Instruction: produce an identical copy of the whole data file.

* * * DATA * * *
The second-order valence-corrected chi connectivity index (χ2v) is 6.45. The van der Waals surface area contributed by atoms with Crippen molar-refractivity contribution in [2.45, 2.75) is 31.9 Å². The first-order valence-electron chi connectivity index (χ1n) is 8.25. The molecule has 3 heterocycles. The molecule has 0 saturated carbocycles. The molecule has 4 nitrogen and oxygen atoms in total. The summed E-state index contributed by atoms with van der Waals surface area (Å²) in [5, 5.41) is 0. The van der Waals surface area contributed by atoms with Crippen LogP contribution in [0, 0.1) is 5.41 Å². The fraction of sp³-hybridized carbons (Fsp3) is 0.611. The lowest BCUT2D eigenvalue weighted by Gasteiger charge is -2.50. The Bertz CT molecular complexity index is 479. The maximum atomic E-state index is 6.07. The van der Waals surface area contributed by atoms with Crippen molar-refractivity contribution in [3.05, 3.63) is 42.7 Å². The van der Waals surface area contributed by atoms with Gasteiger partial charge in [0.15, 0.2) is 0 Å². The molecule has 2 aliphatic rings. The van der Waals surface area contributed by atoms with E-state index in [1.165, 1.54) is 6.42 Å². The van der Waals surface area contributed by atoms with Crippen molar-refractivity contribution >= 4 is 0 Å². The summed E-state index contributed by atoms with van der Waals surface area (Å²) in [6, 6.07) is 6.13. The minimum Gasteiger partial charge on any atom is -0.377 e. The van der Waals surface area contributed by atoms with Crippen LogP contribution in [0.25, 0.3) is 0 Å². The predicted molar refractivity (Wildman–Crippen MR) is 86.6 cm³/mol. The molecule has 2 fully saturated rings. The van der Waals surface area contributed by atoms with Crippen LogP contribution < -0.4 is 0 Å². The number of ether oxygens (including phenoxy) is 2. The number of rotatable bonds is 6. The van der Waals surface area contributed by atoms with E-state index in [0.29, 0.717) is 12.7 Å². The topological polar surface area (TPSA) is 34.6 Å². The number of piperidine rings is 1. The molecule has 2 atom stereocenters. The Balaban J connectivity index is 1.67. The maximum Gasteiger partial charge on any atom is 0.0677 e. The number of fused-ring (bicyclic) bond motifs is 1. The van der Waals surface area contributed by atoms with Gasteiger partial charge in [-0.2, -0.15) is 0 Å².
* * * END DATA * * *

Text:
The second-order valence-corrected chi connectivity index (χ2v) is 6.45. The van der Waals surface area contributed by atoms with Crippen molar-refractivity contribution in [2.45, 2.75) is 31.9 Å². The first-order valence-electron chi connectivity index (χ1n) is 8.25. The molecule has 3 heterocycles. The molecule has 0 saturated carbocycles. The molecule has 4 nitrogen and oxygen atoms in total. The summed E-state index contributed by atoms with van der Waals surface area (Å²) in [5, 5.41) is 0. The van der Waals surface area contributed by atoms with Crippen LogP contribution in [0, 0.1) is 5.41 Å². The fraction of sp³-hybridized carbons (Fsp3) is 0.611. The lowest BCUT2D eigenvalue weighted by Gasteiger charge is -2.50. The Bertz CT molecular complexity index is 479. The maximum atomic E-state index is 6.07. The van der Waals surface area contributed by atoms with Crippen molar-refractivity contribution in [3.05, 3.63) is 42.7 Å². The van der Waals surface area contributed by atoms with Gasteiger partial charge in [0.15, 0.2) is 0 Å². The molecule has 2 aliphatic rings. The van der Waals surface area contributed by atoms with E-state index in [1.165, 1.54) is 6.42 Å². The van der Waals surface area contributed by atoms with Crippen molar-refractivity contribution >= 4 is 0 Å². The summed E-state index contributed by atoms with van der Waals surface area (Å²) in [6, 6.07) is 6.13. The minimum Gasteiger partial charge on any atom is -0.377 e. The van der Waals surface area contributed by atoms with Crippen LogP contribution in [0.25, 0.3) is 0 Å². The predicted molar refractivity (Wildman–Crippen MR) is 86.6 cm³/mol. The molecule has 2 fully saturated rings. The van der Waals surface area contributed by atoms with Crippen LogP contribution < -0.4 is 0 Å². The number of ether oxygens (including phenoxy) is 2. The number of rotatable bonds is 6. The van der Waals surface area contributed by atoms with E-state index in [0.29, 0.717) is 12.7 Å². The topological polar surface area (TPSA) is 34.6 Å². The number of piperidine rings is 1. The molecule has 2 atom stereocenters. The Balaban J connectivity index is 1.67. The maximum Gasteiger partial charge on any atom is 0.0677 e. The number of fused-ring (bicyclic) bond motifs is 1. The van der Waals surface area contributed by atoms with Gasteiger partial charge in [-0.2, -0.15) is 0 Å².